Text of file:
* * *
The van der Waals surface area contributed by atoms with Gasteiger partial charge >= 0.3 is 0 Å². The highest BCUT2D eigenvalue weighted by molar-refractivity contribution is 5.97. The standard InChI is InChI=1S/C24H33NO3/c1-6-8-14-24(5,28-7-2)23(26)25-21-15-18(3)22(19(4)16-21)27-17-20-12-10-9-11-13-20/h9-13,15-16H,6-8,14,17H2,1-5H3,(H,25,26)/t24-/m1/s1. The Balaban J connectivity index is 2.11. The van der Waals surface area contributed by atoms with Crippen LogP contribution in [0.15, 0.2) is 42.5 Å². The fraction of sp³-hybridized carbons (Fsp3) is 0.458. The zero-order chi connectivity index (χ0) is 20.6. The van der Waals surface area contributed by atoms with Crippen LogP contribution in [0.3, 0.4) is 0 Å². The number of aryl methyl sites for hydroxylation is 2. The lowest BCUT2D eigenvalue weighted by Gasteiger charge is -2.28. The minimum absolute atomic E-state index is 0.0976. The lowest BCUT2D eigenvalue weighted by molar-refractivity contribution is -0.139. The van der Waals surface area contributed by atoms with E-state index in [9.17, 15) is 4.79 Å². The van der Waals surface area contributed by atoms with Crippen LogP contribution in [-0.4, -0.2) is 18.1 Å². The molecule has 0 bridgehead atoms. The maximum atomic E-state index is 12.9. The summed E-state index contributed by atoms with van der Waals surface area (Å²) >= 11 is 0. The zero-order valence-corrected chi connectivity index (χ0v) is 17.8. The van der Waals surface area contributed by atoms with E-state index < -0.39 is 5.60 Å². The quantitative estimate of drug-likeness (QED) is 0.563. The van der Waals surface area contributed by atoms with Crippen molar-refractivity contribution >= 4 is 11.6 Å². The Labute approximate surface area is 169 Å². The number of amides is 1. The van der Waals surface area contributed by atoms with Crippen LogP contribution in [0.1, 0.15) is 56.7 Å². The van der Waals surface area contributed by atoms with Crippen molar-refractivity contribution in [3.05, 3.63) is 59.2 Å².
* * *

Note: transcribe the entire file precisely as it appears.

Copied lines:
The van der Waals surface area contributed by atoms with Gasteiger partial charge >= 0.3 is 0 Å². The highest BCUT2D eigenvalue weighted by molar-refractivity contribution is 5.97. The standard InChI is InChI=1S/C24H33NO3/c1-6-8-14-24(5,28-7-2)23(26)25-21-15-18(3)22(19(4)16-21)27-17-20-12-10-9-11-13-20/h9-13,15-16H,6-8,14,17H2,1-5H3,(H,25,26)/t24-/m1/s1. The Balaban J connectivity index is 2.11. The van der Waals surface area contributed by atoms with Crippen LogP contribution in [0.15, 0.2) is 42.5 Å². The fraction of sp³-hybridized carbons (Fsp3) is 0.458. The zero-order chi connectivity index (χ0) is 20.6. The van der Waals surface area contributed by atoms with Crippen LogP contribution in [0.3, 0.4) is 0 Å². The number of aryl methyl sites for hydroxylation is 2. The lowest BCUT2D eigenvalue weighted by Gasteiger charge is -2.28. The minimum absolute atomic E-state index is 0.0976. The lowest BCUT2D eigenvalue weighted by molar-refractivity contribution is -0.139. The van der Waals surface area contributed by atoms with E-state index in [9.17, 15) is 4.79 Å². The van der Waals surface area contributed by atoms with Crippen LogP contribution in [-0.4, -0.2) is 18.1 Å². The molecule has 0 bridgehead atoms. The maximum atomic E-state index is 12.9. The summed E-state index contributed by atoms with van der Waals surface area (Å²) >= 11 is 0. The zero-order valence-corrected chi connectivity index (χ0v) is 17.8. The van der Waals surface area contributed by atoms with E-state index < -0.39 is 5.60 Å². The quantitative estimate of drug-likeness (QED) is 0.563. The van der Waals surface area contributed by atoms with Crippen molar-refractivity contribution >= 4 is 11.6 Å². The Labute approximate surface area is 169 Å². The number of amides is 1. The van der Waals surface area contributed by atoms with Crippen LogP contribution in [0.1, 0.15) is 56.7 Å². The van der Waals surface area contributed by atoms with Crippen molar-refractivity contribution in [3.05, 3.63) is 59.2 Å².